Meat is a typical source of CLA. However, there is no way to know how much CLA is in the meat you eat because it varies greatly depending on farming techniques, and it can be nearly impossible to get enough from diet alone. For example, the conjugated linoleic acid content is 300-500% higher in beef from grass-fed cows rather than grain-fed.

Even if you eat grass-fed beef, getting enough CLA from your diet is nearly impossible. Consider that the average daily consumption is 151 milligrams for women and 212 mg for men. You should consume at least 3,000 mg, or 3 grams, of CLA daily to get all of its benefits, and that’s not feasible. I’ll tell you how to ensure you’re getting enough conjugated linoleic acid in your diet in a second. First, let’s discuss the benefits of omega-6 fatty acids and CLA. 

Benefits of Omega-6 Fatty Acids

More studies are being conducted on conjugated linoleic acid, which is a healthy source of omega-6s. Notably, one study found that CLA helps regulate blood glucose levels. CLA also helps facilitate fat metabolism, which helps your body utilize food for energy.

Omega-6s Facilitates Fat Metabolism

This is by far its most known benefit. Clinical evidence shows linoleic acid helps modulate the metabolism of fat. CLA supports healthy levels of triglycerides in the bloodstream — in other words, it blocks your body from building fat stores. By increasing fat metabolism, CLA increases calorie burn throughout the day and your body’s ability to efficiently utilize energy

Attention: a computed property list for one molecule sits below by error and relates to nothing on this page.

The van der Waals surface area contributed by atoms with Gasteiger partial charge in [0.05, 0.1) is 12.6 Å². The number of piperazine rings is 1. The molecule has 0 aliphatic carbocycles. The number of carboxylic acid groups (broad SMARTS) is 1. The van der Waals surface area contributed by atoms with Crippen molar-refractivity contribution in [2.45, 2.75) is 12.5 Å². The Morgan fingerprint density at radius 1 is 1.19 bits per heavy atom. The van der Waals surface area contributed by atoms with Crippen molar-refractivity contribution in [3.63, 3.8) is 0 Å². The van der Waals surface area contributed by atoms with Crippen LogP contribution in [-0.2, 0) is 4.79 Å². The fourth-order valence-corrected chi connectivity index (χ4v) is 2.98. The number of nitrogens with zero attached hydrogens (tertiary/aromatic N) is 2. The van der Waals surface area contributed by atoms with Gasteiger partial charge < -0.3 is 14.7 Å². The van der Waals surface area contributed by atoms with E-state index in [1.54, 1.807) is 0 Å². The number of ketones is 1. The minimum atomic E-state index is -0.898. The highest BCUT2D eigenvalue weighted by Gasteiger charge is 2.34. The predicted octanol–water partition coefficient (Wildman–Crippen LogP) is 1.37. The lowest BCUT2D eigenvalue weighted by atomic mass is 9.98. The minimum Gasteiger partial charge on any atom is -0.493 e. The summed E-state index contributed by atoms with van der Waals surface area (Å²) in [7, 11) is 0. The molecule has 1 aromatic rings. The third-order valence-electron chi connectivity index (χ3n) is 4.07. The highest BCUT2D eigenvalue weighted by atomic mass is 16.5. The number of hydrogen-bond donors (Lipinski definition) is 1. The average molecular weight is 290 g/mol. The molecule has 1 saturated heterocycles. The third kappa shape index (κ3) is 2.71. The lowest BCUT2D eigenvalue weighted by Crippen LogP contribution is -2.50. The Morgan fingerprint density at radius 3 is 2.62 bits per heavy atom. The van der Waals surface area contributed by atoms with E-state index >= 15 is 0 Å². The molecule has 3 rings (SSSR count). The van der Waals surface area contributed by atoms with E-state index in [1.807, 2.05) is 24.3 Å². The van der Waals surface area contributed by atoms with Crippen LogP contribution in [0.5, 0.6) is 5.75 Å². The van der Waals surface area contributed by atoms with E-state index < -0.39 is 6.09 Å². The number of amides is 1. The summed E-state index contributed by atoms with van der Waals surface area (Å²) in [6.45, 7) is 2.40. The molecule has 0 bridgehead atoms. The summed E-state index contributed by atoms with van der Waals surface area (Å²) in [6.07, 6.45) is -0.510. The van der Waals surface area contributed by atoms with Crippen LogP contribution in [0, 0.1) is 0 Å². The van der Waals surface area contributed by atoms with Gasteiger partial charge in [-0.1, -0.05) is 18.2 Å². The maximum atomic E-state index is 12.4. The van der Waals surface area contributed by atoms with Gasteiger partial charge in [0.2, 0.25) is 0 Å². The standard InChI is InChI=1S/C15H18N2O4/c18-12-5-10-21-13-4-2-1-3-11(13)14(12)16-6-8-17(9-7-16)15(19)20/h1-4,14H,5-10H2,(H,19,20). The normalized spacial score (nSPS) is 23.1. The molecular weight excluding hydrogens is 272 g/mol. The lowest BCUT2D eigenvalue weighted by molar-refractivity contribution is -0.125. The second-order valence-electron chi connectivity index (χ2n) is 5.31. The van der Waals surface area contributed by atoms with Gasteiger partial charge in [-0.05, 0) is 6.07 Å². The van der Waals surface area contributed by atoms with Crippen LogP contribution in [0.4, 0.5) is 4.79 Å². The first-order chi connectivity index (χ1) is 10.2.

Omega-6s Regulates Blood Glucose Levels 

Another popular benefit of CLA is that it regulates blood glucose levels. In one study, it was found that high levels of CLA lowered leptin, a hormone that plays a role in obesity, a risk-factor to type 2 diabetes. However, there are conflicting studies with CLA’s effect on insulin resistance and we just don’t know enough. I recommend talking to your doctor about taking CLA supplements if you have type 2 diabetes.

Omega-6s Promote a Healthy Immune System Response 

One of the newly discovered benefits of omega-6s is that it supports your immune system and helps promote a healthy inflammatory response. A 2004 study examined the effects of CLA supplementation on immune cell function in healthy men. The study found that CLA supplementation facilitated healthy immune system function, especially in situations such as allergy and inflammatory disease.

Another study found that conjugated linoleic acid not only decreases inflammatory cytokines, but it also increases anti-inflammatory cytokines. Cytokines are small proteins involved in cell signaling during the immune system response. 

Omega-6s Support Bone Health 

Our bones are constantly changing, growing, and developing. Your bones are basically made up of collagen and calcium. Throughout your life, your body updates the composition of the collagen and minerals that keeps your bones strong.

Until the age of 25, your bones are very dense with minerals. Your body adds more new bone than it takes away. Between the ages 25 to 50, your bone density stays fairly steady with equal breakdown and formation. Yet once you reach the age of 50, your bones begin to break down faster than they reform.